Buying the price of an item as a keyword is an effective way to obtain a high search ranking in a competitive category without breaking the bank. IProspect’s Murray cites the example of a collectibles retailer that has successfully used the keyword “$14.99” to drive sales. “We conducted some data mining and found this was a term frequently entered in shopper search strings for the types of collectibles the client sold in this price range,” recalls Murray. “Since it was not a search term actively sought by competitors, it was available for a good price and yielded a high return.”
Determining the true value
Determining the true value of a keyword and subsequently how much to bid for it requires an understanding of the role the keyword plays in the path the shopper took to the sale, especially if the keyword is generic. Generic keywords or phrases, such as “wool sweater” play an indirect role in the sale, but are often necessary to capturing a sale as it may be the first keyword search entered by the shopper.
“Shoppers don’t always convert through their first keyword search, but those words do assist in making the sale,” says Jeanine Belsky, vice president of retail for 360i, a New York-based digital marketing firm. “Retailers don’t always see the revenue connected to initial generic keywords entered at the start of the shopping trip, because the link to the sale is not direct.”
In some cases, a generic keyword may be the first step in driving traffic to the store, where the shopper makes a purchase.
All too often, retailers do not give credit to a keyword click that assisted in the sale. Typically, the only click measured has been the last click before consumers complete a transaction. Any other clicks on a marketer’s search results that led up to that conversion receive no credit for accomplishing the goal.
For example, a non-branded keyword such as “DVD player” gets little credit for assisting in a sale, even though the term may have been the starting point for the purchase. What ends up getting credit is the search string specific to the model purchased, such as “Sony DVD player E-Series,” according to Belsky.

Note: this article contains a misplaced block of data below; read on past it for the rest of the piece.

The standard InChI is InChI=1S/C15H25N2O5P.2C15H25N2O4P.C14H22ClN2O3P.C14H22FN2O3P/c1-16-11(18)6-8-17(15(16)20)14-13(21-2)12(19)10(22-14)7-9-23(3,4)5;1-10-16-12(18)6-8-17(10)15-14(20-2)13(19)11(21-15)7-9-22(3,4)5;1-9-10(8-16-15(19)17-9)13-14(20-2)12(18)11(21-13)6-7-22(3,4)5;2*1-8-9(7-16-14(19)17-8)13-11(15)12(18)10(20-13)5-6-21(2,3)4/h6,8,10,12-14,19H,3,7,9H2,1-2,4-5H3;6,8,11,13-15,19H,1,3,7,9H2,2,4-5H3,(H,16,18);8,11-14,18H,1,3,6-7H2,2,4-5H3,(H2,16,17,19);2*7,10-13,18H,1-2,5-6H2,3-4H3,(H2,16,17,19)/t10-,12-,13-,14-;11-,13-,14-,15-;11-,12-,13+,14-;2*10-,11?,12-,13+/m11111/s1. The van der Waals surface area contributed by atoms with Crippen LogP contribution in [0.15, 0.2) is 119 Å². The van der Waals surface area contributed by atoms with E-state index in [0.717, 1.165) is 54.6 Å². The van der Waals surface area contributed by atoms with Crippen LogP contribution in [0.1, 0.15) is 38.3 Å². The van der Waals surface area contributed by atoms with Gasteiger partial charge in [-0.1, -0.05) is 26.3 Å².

“Taking a look at the entire clickstream helps retailers to understand the value of each keyword that played a role in the conversion and ensure that all of these keywords get proper credit,” Belsky says. “Considering how all keywords assist in a sale can significantly improve campaign performance.”
With the availability of algorithms that can closely measure the ROI on paid search terms retailers can reduce their risk of exceeding ROI targets for keywords by tracking the entire clickstream taken to a purchase. “The key is not to get caught up in a bidding frenzy for keywords and paying beyond what will generate an acceptable ROI for that keyword,” adds David Szetela, CEO of Clix Marketing, a Louisville, Ky.-based paid advertising firm.
Branded words’ longer horizon
One point retailers need to remember about branding campaigns is that they do not always generate an immediate sale online, but may create in-store sales, which makes it tougher to gauge the sales lift generated, adds 360i’s Belsky.
Just as retailers must broaden their understanding of the role of each search word in the sales process, they must also seek new ways to use search words to generate sales.